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  3. Your review has piqued my interest! I will definitely get the book. Thank you Irene! 💐

    Liked by 1 person

    • You’re welcome. Would love to hear your thoughts when you read it.

      Liked by 1 person

      • I will certainly let you know Irene. 🤗 Just a quick question: did Plorn ever return to England and then return and end up staying in Australia?

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      • Wendy he died in Moree Australia at age 49. He stayed in the outback all that time apart from some time when he represented the area in the NSW parliament. His brother married twice, the second wife a Melbourne socialite. He fell on hard times and ended up travelling the world lecturing about his father. He died in the United States. For me this was all totally new information – surprised not a mention was made when I went to school.

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      • Our schools should be focussing on our native home-grown heroes, as well as the transplanted ones like Plorn, to give our children pride and interest in our culture, our land and history. Thank goodness for Thomas Keneally’s research and books. Another transplanted Aussie writer who loved the Australian culture and way of life, as you no doubt know, was Bryce Courtenay.
        Thank you for your response on Plorn and his brother. I took the liberty to research Plorn’s name. It means ‘talent, caretaker and attractive,’ and I also learnt that he was his father’s favourite son.

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      • You’ve told me a couple of things that I hadn’t read. That must have been hard for Dickens to send him to Australia if he was the favourite and he never saw him again.
        In those very early days there were no home grown apart from our indigenous culture and in my school days very little was known about them. I think that is changing to the point in some schools the local language is being taught as well as English and the dreamtime stories are being told.

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      • Yes, I was delighted when I read about some schools introducing the area’s aboriginal language to students. I don’t mean to hog the comments section, but I was recently enlightened by the fact that when indigenous folks go on ‘walkabout,’ they are taught to follow the story trail through signs and markings (no google maps) and to keep going until they reach the end, and that could take weeks or months. It is a major part of their culture and they are expected to go ‘walkabout’ at some stage in their lives. Due to the lack of a given timeframe, many were then accused of irresponsibility in not meeting the ‘white man’s’ work schedule.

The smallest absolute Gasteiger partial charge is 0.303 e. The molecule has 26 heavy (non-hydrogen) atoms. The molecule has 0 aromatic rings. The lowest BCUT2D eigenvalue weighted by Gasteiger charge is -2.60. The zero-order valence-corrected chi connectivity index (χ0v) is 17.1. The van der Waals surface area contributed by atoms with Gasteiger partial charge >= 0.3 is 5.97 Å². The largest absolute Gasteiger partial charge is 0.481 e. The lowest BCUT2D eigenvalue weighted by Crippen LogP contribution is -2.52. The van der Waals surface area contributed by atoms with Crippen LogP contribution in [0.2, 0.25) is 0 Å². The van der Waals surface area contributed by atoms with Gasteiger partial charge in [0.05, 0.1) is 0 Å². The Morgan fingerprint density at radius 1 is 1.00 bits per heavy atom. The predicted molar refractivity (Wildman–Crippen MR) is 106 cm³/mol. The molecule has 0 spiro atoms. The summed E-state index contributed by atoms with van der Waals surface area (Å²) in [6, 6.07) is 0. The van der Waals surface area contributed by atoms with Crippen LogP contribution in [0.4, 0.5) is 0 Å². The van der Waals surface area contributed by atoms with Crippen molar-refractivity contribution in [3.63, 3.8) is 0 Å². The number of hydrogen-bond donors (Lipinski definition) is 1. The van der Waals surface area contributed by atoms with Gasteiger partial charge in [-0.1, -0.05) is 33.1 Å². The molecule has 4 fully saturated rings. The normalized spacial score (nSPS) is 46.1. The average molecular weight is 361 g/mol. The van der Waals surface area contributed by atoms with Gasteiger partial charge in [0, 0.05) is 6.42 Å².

By the way, I meant ‘home-grown’ as generations of Aussies living on the land or working in the outback and that could mean both Anglo Australians or indigenous Australians. Apologies for not making myself clearer.
        Bouquets to you 💐 for the interesting discussion on Plorn and Dickens. I did feel for Dickens, knowing that he never saw Plorn again.

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      • I have really enjoyed the discussion Wendy. Yes I wasn’t sure what you meant but it is clear now. The older I get and the more I talk to people and hear their histories and their families I am very aware that so many stories of our past will be/have been forgotten. I love reading about those times. I know how tough it is still for many and I find it hard to fathom how our early settlers achieved so much with so little.

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  4. Marsha says:

    Wow! How desolate the countryside looks. Even the trees are parched and stunted. I love your review and have never heard of the author so I’ll put this on my bucket list. Have you heard of the new challenge, “What’s on Your Bookshelf?” I think you’d enjoy it. Three Australian women and a Canadian host it.

    Liked by 1 person

    • Thanks for the tip Marsha. I’ll have a look for the site. It sounds interesting. I am trying to slide back in slowly keeping it low key until I work out how much time I have. I want to manage it a bit better than I have in the last few years. It was fine when we were all well but it is not quite so free and easy now.
      Yes the country is desolate. I was watching something on television about Broken Hill ( a town in the same area) and how it has the biggest solar project on earth. They said the years rainfall is 250mm. They have huge properties so the animals can find enough feed. You sound as though you have moved to a dry area also?